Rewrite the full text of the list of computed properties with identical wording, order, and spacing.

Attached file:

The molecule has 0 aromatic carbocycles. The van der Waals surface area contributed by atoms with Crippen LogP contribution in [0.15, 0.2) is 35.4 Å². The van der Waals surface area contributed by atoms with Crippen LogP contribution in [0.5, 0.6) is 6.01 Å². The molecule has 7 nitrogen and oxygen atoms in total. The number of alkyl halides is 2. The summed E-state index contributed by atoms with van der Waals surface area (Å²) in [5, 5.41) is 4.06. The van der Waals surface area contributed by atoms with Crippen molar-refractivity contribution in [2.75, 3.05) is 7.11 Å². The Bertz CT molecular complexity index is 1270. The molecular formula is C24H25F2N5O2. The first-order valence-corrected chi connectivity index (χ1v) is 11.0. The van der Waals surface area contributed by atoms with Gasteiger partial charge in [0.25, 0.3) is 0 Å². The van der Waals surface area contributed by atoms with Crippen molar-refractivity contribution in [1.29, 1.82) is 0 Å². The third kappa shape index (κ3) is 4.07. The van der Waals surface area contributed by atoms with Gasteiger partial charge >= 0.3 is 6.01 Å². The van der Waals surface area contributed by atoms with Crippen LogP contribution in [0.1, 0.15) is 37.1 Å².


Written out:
The molecule has 0 aromatic carbocycles. The van der Waals surface area contributed by atoms with Crippen LogP contribution in [0.15, 0.2) is 35.4 Å². The van der Waals surface area contributed by atoms with Crippen LogP contribution in [0.5, 0.6) is 6.01 Å². The molecule has 7 nitrogen and oxygen atoms in total. The number of alkyl halides is 2. The summed E-state index contributed by atoms with van der Waals surface area (Å²) in [5, 5.41) is 4.06. The van der Waals surface area contributed by atoms with Crippen molar-refractivity contribution in [2.75, 3.05) is 7.11 Å². The Bertz CT molecular complexity index is 1270. The molecular formula is C24H25F2N5O2. The first-order valence-corrected chi connectivity index (χ1v) is 11.0. The van der Waals surface area contributed by atoms with Gasteiger partial charge in [0.25, 0.3) is 0 Å². The van der Waals surface area contributed by atoms with Crippen molar-refractivity contribution in [1.29, 1.82) is 0 Å². The third kappa shape index (κ3) is 4.07. The van der Waals surface area contributed by atoms with Gasteiger partial charge >= 0.3 is 6.01 Å². The van der Waals surface area contributed by atoms with Crippen LogP contribution in [0.1, 0.15) is 37.1 Å².